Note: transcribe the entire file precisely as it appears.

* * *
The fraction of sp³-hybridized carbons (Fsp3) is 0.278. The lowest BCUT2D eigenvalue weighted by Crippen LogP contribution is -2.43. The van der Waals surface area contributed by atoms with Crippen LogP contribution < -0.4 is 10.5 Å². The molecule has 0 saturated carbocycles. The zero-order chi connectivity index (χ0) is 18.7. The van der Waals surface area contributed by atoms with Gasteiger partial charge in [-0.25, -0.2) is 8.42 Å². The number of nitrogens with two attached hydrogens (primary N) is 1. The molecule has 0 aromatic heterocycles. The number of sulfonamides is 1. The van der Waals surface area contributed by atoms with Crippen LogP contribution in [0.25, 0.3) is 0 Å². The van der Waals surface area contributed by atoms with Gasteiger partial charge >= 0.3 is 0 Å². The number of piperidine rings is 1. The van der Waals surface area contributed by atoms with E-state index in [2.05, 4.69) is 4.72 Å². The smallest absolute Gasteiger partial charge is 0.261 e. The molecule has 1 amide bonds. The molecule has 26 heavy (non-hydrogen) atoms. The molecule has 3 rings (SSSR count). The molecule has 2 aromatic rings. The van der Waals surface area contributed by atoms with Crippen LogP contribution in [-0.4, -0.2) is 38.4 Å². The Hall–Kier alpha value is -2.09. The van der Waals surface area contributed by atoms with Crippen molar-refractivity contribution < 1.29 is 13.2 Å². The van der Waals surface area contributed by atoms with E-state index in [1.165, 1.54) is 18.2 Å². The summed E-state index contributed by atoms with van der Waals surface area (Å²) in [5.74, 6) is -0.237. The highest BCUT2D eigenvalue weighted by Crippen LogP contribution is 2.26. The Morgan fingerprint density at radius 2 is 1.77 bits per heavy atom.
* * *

The fraction of sp³-hybridized carbons (Fsp3) is 0.278. The lowest BCUT2D eigenvalue weighted by Crippen LogP contribution is -2.43. The van der Waals surface area contributed by atoms with Crippen LogP contribution < -0.4 is 10.5 Å². The molecule has 0 saturated carbocycles. The zero-order chi connectivity index (χ0) is 18.7. The van der Waals surface area contributed by atoms with Gasteiger partial charge in [-0.25, -0.2) is 8.42 Å². The number of nitrogens with two attached hydrogens (primary N) is 1. The molecule has 0 aromatic heterocycles. The number of sulfonamides is 1. The van der Waals surface area contributed by atoms with Crippen LogP contribution in [0.25, 0.3) is 0 Å². The van der Waals surface area contributed by atoms with Gasteiger partial charge >= 0.3 is 0 Å². The number of piperidine rings is 1. The van der Waals surface area contributed by atoms with E-state index in [2.05, 4.69) is 4.72 Å². The smallest absolute Gasteiger partial charge is 0.261 e. The molecule has 1 amide bonds. The molecule has 26 heavy (non-hydrogen) atoms. The molecule has 3 rings (SSSR count). The molecule has 2 aromatic rings. The van der Waals surface area contributed by atoms with Crippen LogP contribution in [-0.4, -0.2) is 38.4 Å². The Hall–Kier alpha value is -2.09. The van der Waals surface area contributed by atoms with Crippen molar-refractivity contribution < 1.29 is 13.2 Å². The van der Waals surface area contributed by atoms with E-state index in [1.165, 1.54) is 18.2 Å². The summed E-state index contributed by atoms with van der Waals surface area (Å²) in [5.74, 6) is -0.237. The highest BCUT2D eigenvalue weighted by Crippen LogP contribution is 2.26. The Morgan fingerprint density at radius 2 is 1.77 bits per heavy atom.